Intervention Issues for Presymptomatic AD are many. Consider questionable amyloid staging, lack of biological biomarkers, Tau uncertainties, and neuron loss accumulation. In addition, efficacy must be demonstrated for patients who do not have cognitive impairment, along with the current requirement by the FDA is that “meaningful cognitive benefits” be demonstrated in a clinical trial.  Therefore, a basic issue becomes: “how to overcome this FDA requirement”, when candidates display no cognitive impairment symptoms and Presymptomatic AD tools need to be developed and approved.

The Dilemma

Amyloid accumulation reaches a level to trigger Tau fibrils and tangles. At that point, Alzheimer’s Disease progression is through the Tau protein. Amyloid is no longer involved. Tau fibrils and tangles then cause neurodegeneration or neuron loss. This all occurs prior to any cognitive symptoms. Therefore, clinical trial interventions, that target amyloid in patients with cognitive symptoms, are aimed at the wrong target in the wrong stage of Alzheimer’s Disease.

As Tau fibrils and tangles cause neuron loss in the Entorhinal Cortex (EC), a level is reached whereby short-term memory is impacted in the hippocampus and cognitive symptoms appear. Timing for this progression is uncertain but assumed to take up to ten years. As neuron loss continues, the disease spreads via Tau pathways (Tauopathy) throughout the brain.

Therefore, interventions need to either target amyloid before it accunulates to trigger Tau fibrils and tangles or target Tau fibrils and tangles before neuron loss occurs, or discover how tauopathy begins and target that event to stop the spread. All of this has to occur before cognitive symptoms appear. This is the dilemma facing research as well as the complexity associated with the tau protein and its damage rate in the Entorhinal Cortex and the rest of the brain.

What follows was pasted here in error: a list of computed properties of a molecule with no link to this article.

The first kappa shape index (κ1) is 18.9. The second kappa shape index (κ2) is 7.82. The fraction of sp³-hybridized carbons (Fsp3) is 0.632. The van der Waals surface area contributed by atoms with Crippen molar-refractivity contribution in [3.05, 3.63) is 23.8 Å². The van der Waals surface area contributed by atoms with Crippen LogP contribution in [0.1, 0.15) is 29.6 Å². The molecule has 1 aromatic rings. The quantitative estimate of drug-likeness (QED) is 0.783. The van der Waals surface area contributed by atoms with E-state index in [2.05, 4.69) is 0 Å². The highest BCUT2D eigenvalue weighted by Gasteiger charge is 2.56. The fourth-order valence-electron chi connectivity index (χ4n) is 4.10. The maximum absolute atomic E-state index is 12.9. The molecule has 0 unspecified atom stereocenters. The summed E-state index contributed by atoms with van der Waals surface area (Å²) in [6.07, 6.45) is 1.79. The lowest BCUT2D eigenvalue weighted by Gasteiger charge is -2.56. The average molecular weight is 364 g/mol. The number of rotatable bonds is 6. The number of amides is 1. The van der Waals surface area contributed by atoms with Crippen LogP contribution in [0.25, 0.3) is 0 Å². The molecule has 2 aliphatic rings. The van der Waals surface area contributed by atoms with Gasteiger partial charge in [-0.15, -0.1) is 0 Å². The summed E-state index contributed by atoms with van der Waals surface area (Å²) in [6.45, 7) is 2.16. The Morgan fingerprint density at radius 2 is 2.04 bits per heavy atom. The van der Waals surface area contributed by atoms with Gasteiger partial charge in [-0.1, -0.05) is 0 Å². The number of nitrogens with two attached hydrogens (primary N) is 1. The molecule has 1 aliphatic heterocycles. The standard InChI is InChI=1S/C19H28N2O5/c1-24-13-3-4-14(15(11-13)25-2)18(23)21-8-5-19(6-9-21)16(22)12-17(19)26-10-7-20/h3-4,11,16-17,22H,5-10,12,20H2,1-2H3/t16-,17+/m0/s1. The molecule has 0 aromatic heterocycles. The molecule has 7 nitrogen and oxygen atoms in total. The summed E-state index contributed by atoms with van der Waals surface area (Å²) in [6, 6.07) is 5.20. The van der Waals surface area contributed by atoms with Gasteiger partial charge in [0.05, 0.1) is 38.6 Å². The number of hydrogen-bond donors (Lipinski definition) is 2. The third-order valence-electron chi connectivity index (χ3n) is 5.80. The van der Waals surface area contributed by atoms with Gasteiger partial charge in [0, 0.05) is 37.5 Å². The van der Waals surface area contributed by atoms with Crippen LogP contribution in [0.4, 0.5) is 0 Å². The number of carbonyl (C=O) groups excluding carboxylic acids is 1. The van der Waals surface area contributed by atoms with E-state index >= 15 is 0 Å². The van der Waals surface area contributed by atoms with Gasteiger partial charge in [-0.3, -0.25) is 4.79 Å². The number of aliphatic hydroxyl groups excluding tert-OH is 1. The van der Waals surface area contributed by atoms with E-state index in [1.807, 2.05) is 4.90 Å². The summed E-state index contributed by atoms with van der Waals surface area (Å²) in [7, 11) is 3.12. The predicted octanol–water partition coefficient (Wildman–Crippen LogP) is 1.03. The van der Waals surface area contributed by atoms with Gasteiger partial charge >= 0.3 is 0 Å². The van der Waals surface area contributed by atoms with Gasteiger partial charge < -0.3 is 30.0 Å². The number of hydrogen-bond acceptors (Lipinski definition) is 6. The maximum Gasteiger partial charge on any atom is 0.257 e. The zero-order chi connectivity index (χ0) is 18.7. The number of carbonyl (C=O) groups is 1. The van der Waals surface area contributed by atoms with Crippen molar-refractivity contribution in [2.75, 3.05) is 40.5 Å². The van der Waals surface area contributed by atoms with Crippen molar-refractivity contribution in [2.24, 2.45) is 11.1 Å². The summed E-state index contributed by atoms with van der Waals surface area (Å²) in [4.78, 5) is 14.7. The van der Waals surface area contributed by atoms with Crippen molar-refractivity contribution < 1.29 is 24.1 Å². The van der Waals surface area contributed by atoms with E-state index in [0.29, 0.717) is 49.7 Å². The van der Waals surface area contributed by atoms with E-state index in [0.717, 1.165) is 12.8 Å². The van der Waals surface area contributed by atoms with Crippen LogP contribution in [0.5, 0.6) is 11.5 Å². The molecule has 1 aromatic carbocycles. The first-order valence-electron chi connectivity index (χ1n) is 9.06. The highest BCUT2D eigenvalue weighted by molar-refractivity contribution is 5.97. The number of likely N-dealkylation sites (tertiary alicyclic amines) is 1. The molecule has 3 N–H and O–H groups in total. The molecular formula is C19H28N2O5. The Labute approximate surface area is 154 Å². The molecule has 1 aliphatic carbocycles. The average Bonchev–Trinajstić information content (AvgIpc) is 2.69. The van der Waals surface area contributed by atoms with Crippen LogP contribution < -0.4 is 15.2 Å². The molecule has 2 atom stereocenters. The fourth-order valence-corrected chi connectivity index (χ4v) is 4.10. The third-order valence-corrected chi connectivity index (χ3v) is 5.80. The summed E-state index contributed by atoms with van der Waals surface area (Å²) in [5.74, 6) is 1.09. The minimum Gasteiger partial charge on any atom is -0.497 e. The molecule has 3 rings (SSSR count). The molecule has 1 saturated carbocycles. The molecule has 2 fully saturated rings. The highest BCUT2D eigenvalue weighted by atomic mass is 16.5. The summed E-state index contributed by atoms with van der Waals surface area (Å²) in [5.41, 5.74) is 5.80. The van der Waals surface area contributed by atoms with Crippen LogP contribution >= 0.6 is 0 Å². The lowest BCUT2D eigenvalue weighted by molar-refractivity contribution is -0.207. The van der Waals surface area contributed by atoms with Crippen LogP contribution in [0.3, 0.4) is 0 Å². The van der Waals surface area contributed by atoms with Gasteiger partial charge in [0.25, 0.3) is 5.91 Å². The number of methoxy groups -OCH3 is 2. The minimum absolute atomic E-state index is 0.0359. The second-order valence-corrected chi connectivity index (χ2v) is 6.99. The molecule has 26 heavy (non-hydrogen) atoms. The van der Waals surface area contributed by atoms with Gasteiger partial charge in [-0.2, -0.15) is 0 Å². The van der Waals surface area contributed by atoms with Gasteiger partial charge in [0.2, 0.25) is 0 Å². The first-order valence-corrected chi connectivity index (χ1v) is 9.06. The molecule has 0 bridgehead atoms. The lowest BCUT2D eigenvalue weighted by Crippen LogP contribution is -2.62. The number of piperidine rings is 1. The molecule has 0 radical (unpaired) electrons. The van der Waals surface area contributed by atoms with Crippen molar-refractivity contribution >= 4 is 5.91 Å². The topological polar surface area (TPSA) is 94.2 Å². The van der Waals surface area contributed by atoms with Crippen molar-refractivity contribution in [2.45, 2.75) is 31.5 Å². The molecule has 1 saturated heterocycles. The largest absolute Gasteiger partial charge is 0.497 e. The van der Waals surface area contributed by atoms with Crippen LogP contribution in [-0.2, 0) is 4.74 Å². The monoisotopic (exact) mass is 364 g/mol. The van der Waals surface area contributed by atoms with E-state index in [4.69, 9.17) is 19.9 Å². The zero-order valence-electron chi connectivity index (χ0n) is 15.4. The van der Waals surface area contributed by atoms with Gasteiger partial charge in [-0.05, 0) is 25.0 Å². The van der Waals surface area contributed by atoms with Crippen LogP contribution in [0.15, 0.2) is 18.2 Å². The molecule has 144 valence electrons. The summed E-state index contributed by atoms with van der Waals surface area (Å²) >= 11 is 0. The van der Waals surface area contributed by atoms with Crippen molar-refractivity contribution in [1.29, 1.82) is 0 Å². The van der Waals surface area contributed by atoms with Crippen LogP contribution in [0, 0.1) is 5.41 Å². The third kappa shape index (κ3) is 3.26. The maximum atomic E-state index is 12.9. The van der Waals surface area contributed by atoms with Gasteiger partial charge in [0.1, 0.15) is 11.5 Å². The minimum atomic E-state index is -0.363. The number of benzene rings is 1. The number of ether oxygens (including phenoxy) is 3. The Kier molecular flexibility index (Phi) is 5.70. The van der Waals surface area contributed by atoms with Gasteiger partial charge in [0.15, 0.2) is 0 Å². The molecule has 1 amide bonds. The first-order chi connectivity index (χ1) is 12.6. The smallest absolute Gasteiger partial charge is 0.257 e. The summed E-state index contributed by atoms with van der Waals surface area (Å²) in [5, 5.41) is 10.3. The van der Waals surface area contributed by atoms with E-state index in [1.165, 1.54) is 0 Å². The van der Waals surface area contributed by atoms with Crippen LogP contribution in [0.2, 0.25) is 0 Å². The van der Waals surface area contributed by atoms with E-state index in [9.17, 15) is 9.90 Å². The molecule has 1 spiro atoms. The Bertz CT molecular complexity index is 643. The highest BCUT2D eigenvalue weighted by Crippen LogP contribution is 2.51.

Based on the above dilemma, Amyloid Intervention should aim for Prevention in the Asymptomatic Stage of Presymptomatic AD. Tau Interventions should target the Prodromal AD Stage of Presymptomatic AD.

Current Tau Status

Research has focused on Tau and its complexity. Efforts are directed at progressive rates associated with fibrils and tangles. Disease locations are being investigated relative to early evidence and progression. Most Tau clinical trials indicate the serious lack of biological biomarkers whereby attempts to used more advanced cognitive tools are targeting the late portion of the Profromal AD Stage and including MCI patients, many in their seventies (not good).

Current Trial Tools

Available cognitive tools, such as, the Alzheimer’s Disease Assessment Scale–cognitive sub-scale (ADAS-cog), Mini-Mental State Examination (MMSE), and neuropsychological tests, have shown relatively little change over time in the Presymptomatic Prodromal AD (AD-P) stage or even Amnestic Mild Cognitive Impairment (aMCI) participants. This is primarily due a ceiling effect where everyone scores at the top level of the test. Scales that measure functional or global change are unable to capture subtle clinical decline due to the comparatively minimum functional deficits in AD-P/a MCI patients. These clinical tools, which have been widely used in symptomatic AD trials, apparently lack overall sensitivity to be responsive to clinical decline in aMCI/AD-P.

A two-year study that began in 2010, creatively developed a composite cognitive test for Prodromal AD (AD-P) candidate selection, that combined selected subsets from existing cognitive tests to demonstrate more sensitive measures of cognitive decline.  This composite cognitive test is described in a March 2016 report “ADCOMS: a composite clinical outcome for Prodromal Alzheimer’s Disease trials”, Jinning, Wang et. al.  The study claimed justification to use ADCOMS as an increase sensitivity tool for AD-P clinical trials.  ADCOMS is being used in the A4 clinical trial along with a concurrent clinical trial to obtain FDA approval of ADCOMS as an acceptable biomarker


The best hope is recognition to approved a drug targeting amyloid for candidates in the Asymptomatic Stage of Presymptomatic AD and demonstrate “PREVENTION” .

Then, accept the fact that a beneficial Tau intervention may take up to two decades. Biological biomarkers are needed to demonstrate beneficial results and address the early period of the Prodromal AD Stage.

Hopefully,current research will identify progression rates and locations of early Tau fibrils and tangles damage as well as neuron loss during this decade.

Other uncertainties needing increased knowledge include immune system responses, inflammation, toxins, ApoE-4, and Tau isoforms (Isoforms are different combinations of DNA instructions that are associated with mental disorders other than AD).

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